To enhance the author’s online presence, we set up a community where she can interact with her readers and answer questions at AskToriRN.com. We’re pursuing a similar strategy at NotYourMothersCookbooks.com with Beth Hensperger, author of the bestselling Not Your Mother’s series.
Many publishers think of their online social media efforts and blogging in terms of promotional material through which they can sell more books. But both the sites just mentioned have become successful engagement and outreach tools for us. They are useful for content generation (the daily blogs, the video feeds, and so on) and for content distribution (of information from the books).
Rethinking the value of blogging, video creation, and content distribution via individual book/author Web sites that link back to the main publisher site has given us an opportunity to maximize the value of the content in the books, and to generate new content that is more easily findable online by consumers. And the content that’s easier to find has driven consumers back to these sites, raised brand awareness, and generated revenue from content there and from the related books.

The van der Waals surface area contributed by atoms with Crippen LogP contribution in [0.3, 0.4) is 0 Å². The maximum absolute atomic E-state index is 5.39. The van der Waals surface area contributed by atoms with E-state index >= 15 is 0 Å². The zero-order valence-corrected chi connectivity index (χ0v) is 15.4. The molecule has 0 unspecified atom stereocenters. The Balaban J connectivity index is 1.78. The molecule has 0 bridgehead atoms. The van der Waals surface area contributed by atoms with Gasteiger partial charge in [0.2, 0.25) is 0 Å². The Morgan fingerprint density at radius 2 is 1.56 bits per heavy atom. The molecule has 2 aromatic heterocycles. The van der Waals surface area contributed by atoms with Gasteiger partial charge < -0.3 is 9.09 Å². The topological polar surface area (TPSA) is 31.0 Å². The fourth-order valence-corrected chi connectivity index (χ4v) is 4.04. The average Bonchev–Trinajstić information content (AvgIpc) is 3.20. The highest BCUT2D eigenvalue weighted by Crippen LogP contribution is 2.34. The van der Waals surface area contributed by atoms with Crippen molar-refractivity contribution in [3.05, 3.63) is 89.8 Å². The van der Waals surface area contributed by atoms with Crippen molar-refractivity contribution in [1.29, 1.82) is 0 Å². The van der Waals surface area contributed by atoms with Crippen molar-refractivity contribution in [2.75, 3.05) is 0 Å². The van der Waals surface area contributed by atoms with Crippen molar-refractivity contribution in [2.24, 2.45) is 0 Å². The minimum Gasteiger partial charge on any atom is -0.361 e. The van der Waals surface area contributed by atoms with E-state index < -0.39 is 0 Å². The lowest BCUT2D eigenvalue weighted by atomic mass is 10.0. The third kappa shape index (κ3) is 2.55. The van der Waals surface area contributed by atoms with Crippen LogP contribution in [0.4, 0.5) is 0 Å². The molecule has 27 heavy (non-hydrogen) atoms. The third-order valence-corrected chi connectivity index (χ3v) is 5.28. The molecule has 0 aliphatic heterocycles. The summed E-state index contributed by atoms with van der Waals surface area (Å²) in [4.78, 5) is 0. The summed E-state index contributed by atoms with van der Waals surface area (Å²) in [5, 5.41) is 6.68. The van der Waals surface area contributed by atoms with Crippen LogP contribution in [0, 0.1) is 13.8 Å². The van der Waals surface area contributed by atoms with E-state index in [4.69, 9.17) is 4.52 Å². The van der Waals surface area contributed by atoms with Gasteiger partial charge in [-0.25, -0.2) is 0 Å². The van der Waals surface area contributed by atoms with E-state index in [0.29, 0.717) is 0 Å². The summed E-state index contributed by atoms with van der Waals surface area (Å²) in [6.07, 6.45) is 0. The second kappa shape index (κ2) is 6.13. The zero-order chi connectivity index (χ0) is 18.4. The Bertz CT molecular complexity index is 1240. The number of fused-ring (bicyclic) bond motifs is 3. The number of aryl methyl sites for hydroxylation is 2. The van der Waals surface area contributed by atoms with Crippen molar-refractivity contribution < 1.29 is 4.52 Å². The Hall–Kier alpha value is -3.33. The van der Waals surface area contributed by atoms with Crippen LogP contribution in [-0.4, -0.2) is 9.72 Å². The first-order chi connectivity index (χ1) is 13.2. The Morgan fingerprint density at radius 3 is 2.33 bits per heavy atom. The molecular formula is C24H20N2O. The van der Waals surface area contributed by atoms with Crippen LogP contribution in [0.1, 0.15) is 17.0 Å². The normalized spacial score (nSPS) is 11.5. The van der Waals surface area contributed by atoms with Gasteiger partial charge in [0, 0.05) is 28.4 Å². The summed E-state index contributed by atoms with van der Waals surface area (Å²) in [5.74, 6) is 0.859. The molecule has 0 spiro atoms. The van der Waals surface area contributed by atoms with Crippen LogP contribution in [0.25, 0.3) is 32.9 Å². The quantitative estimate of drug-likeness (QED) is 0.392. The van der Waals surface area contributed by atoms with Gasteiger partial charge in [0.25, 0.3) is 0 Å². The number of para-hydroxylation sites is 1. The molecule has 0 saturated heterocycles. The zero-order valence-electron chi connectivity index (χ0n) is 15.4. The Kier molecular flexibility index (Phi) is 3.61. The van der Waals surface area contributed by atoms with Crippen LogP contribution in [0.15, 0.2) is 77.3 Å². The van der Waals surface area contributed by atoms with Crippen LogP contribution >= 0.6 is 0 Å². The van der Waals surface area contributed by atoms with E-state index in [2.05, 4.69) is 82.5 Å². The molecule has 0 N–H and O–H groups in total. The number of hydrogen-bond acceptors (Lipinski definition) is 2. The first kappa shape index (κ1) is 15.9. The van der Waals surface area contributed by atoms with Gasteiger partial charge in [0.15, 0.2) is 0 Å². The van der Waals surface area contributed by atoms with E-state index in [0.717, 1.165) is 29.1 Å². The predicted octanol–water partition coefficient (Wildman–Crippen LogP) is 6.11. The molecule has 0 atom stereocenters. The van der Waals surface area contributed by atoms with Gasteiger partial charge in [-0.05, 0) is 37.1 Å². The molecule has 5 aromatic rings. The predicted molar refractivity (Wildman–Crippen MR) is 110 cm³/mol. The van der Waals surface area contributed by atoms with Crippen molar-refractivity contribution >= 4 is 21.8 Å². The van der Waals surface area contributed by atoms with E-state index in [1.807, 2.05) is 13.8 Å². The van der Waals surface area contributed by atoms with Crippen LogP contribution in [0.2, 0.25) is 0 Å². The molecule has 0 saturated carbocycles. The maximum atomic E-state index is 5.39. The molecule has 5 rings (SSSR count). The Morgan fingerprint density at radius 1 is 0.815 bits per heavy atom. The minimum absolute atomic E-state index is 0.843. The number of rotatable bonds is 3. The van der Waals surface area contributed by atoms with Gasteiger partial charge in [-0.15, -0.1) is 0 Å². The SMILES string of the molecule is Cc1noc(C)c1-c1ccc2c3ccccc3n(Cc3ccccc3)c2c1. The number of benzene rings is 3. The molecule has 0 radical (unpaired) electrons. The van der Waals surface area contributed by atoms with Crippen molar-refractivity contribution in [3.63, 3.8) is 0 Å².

Planning for and executing a multimedia strategy with individual Web sites requires either in-house or out-of-house development with a Web developer (or developers). Not every small and medium-sized publisher has access to such resources. If you do, and especially if you do in-house, you’re already ahead of the game. If you don’t, you can take advantage of opportunities for Web site creation that are inexpensive and easy to implement.
One of the most effective moves could be installing a WordPress platform with a URL that represents your book/author (see WordPress.org for more information and detailed instructions). It’s free, and an intern may well have the necessary technical knowhow.
Another solution worth exploring is at SquareSpace.com, which offers customization tools for Web site creation that are robust and easy to implement, with an interface that just about anyone can use. There is a fee for use, but it’s worth it if other options aren’t feasible.